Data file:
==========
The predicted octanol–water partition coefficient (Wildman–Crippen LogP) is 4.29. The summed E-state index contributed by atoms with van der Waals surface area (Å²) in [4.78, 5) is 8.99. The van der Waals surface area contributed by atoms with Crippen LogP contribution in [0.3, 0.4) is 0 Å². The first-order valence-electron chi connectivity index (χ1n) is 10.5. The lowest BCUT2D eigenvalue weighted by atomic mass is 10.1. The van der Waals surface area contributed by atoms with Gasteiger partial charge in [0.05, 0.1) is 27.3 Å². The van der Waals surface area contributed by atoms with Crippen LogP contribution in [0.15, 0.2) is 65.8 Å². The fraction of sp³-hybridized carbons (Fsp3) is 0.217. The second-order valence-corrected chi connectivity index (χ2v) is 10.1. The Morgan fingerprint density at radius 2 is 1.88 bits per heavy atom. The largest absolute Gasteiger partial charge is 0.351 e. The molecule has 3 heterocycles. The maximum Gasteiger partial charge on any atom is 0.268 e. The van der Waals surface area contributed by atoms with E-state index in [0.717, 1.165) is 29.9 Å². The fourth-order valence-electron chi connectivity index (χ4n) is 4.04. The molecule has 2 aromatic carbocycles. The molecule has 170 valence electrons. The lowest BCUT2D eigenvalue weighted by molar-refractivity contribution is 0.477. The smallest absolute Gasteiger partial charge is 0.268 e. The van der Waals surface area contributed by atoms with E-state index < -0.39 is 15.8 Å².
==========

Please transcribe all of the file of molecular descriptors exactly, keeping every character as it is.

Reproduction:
The predicted octanol–water partition coefficient (Wildman–Crippen LogP) is 4.29. The summed E-state index contributed by atoms with van der Waals surface area (Å²) in [4.78, 5) is 8.99. The van der Waals surface area contributed by atoms with Crippen LogP contribution in [0.3, 0.4) is 0 Å². The first-order valence-electron chi connectivity index (χ1n) is 10.5. The lowest BCUT2D eigenvalue weighted by atomic mass is 10.1. The van der Waals surface area contributed by atoms with Gasteiger partial charge in [0.05, 0.1) is 27.3 Å². The van der Waals surface area contributed by atoms with Crippen LogP contribution in [0.15, 0.2) is 65.8 Å². The fraction of sp³-hybridized carbons (Fsp3) is 0.217. The second-order valence-corrected chi connectivity index (χ2v) is 10.1. The Morgan fingerprint density at radius 2 is 1.88 bits per heavy atom. The largest absolute Gasteiger partial charge is 0.351 e. The molecule has 3 heterocycles. The maximum Gasteiger partial charge on any atom is 0.268 e. The van der Waals surface area contributed by atoms with E-state index in [0.717, 1.165) is 29.9 Å². The fourth-order valence-electron chi connectivity index (χ4n) is 4.04. The molecule has 2 aromatic carbocycles. The molecule has 170 valence electrons. The lowest BCUT2D eigenvalue weighted by molar-refractivity contribution is 0.477. The smallest absolute Gasteiger partial charge is 0.268 e. The van der Waals surface area contributed by atoms with E-state index < -0.39 is 15.8 Å².